Thursday, November 27, 2008

Can someone please explain this?

Why are we paying taxes to our governments so our governments can give that money to banks who then lend it back to us at a profit. Someone is getting really screwed here and I think it is us, the people. The worst part is if the bank screws up, the government just gives them more of our money. Why don't I just keep a larger portion of my paycheque? Quite frankly, I have started to enjoy the sight of major bankers in trouble.

Please remind me why any of this is even legal?


  1. During the last 2 Amercian administrations, credit instititutions Fannie Mae and Freddie Mac (with their tacit goverment backing) began to issue sub-prime credit with impunity. This, along wth a regulatory expansion during the 80's and 90's, lead to the rise of investment banking and hedge funds. These two financial institutions only goal was to circumvent the competition of goverment backed credit buying and convoluted laws. They accomplished this by nimble leveraging of assets and selling credit peicemeal. The toxic credit the goverment is buying now is largly from amercians who bought overpriced homes with money they didn't have. When these people walked away from their mortgages, the credit these companies had bought and used as asset leverage walked away with them.

    It is the average amercian, carelessly spending and in constant debt, who was the genesis of this 'crisis'

  2. Unfortunately, in the US under the Fractional Reserve Banking System (and many other countries who have a similar process), MONEY EQUALS DEBT. Money can literally not be created without an equal measure of debt to the Federal Reserve at the same time. So you're screwed any way you look at it -- cause someone has got to pay, and it ain't going to be the Fed. :)

    Up here in Canada we're all wondering why, when your economy goes belly up, the value of our dollar suffers. So we're paying your banks too, and not too happy about it either. Go figure.

  3. Since you're a fellow Canuck, I meant 'your' bank in the general sense (has it ever been "the people's" banks?). Lately I've been thinking of joining a credit union, but their user experience (branch location, website, etc) generally sucks here in Ontario. Oh well. Death, Taxes, and Banks. Facts of life I guess.

  4. Yeah - I've been thinking of the credit union route too. I found a great movie that explains a lot of it on Google video called "The Money Masters". It is scary when you realize this guy predicted the meltdown a decade ago.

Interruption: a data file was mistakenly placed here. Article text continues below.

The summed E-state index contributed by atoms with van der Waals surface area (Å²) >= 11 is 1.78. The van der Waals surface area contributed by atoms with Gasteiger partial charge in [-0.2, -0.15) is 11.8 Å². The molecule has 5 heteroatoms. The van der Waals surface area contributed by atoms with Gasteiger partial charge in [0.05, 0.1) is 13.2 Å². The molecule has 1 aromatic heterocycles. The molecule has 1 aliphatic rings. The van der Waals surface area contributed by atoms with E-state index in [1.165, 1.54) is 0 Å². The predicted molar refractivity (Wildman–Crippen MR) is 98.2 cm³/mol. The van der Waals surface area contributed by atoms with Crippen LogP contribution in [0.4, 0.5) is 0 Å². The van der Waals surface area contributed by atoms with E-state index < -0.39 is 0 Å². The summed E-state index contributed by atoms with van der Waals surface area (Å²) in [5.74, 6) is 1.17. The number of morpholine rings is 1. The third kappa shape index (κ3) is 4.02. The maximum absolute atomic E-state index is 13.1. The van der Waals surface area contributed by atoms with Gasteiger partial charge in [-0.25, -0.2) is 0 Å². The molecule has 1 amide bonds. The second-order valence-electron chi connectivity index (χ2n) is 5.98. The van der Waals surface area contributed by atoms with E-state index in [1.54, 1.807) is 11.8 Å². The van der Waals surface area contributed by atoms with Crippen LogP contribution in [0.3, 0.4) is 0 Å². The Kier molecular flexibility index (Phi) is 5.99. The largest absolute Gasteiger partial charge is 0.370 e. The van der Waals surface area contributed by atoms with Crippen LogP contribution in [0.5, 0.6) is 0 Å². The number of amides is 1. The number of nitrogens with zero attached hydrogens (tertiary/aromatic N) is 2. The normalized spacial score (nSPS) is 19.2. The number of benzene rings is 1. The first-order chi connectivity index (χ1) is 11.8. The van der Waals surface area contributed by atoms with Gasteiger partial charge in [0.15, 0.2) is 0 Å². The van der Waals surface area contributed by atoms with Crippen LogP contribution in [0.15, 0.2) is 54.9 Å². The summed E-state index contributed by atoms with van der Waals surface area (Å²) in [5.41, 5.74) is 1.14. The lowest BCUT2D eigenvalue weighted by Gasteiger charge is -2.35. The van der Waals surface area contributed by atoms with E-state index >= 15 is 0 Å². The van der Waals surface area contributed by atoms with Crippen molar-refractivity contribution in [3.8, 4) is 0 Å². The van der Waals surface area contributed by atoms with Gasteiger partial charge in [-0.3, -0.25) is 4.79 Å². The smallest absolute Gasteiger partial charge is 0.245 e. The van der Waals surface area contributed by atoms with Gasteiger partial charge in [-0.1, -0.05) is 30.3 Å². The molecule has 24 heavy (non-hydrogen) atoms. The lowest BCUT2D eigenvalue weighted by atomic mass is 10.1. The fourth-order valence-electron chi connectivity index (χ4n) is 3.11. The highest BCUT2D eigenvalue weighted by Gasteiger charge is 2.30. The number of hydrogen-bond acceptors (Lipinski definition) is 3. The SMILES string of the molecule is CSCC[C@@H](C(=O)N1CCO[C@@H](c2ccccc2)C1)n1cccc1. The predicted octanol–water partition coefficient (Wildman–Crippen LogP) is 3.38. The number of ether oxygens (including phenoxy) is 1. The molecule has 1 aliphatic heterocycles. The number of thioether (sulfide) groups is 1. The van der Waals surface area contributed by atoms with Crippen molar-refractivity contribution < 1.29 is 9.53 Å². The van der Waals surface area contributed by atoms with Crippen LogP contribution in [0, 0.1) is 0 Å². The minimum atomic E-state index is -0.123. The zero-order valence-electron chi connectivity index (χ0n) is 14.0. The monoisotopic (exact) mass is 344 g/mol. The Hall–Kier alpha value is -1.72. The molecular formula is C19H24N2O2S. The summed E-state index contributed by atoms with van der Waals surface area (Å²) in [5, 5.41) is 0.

I think we all have to collectively pay more attention to what is going on.

  5. "It is the average amercian, carelessly spending and in constant debt, who was the genesis of this 'crisis'"

    I can see that this is somewhat true, and the same here in the UK, but its these large institutions that have marketed credit and made everyone think that credit is OK, and in fact pretty normal.

    Neither US or UK government made steps to keep this in check, instead they kept quiet when it was obvious that people were spending more than they have.

  6. Profit is personalized, loss is socialized... That's because people with money have more power than goverment... It's a sad, sad world we're living in

  7. @Tink

    I do agree that these institutions did ( and do ) grant loans to people who shouldn't be getting them, and may even go so far as to convince them it's OK. I have a friend of mine who sells cars and I remember him saying to me 'These people have no business buying a car" - but he sold it to them anyway.

    Who's to blame? I say both parties.

  8. Either way, we, the average person, gets it up the rear. I just thought that it is sad times we live in when complacency allows criminals to rob us in plain sight and not even try to disguise the nature of their actions because they know we will not or cannot do anything about it.

    This is obviously a blatant rip off of the tax paying consumer. I wonder how people feel who got taxed, their tax money got sent the the bank and then the bank foreclosed on their house and kicked them onto the street. If I was one of those I'd be mustering up an army right now.

    This also just reaffirms my own believes on the evils of international banking.

    I hereby renew my own oath to treat my fellow human beings with dignity and justice.


  9. Here are Bill Still's opening lines from the video "the Money Masters":

    "Are we headed into an economic crash of unprecedented proportions? One that will make the great crash of 1929 and the depressions that followed seem like a Sunday picnic? If so, can we prevent it.. and what can we do to protect our families?"

    Pretty prophetic when you realize he wrote this in 1995.

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  11. Unfortunately it seems it all started log before any of us were born, and it has been repeating over and over again :S

  12. Not a real big fan of Zeitgeist Addendum's overall message, espousing some technocratic top-down utopic "technology will fix all" message (isn't that what the multinational have been trying to sell us since the 50's?). But the beginning of this movie, which describes the financial system, despite lacking in certain details (such as the Fed being a privately owned institution), is not a bad introduction to the topic, although there are more comprehensive (and revealing) information available.


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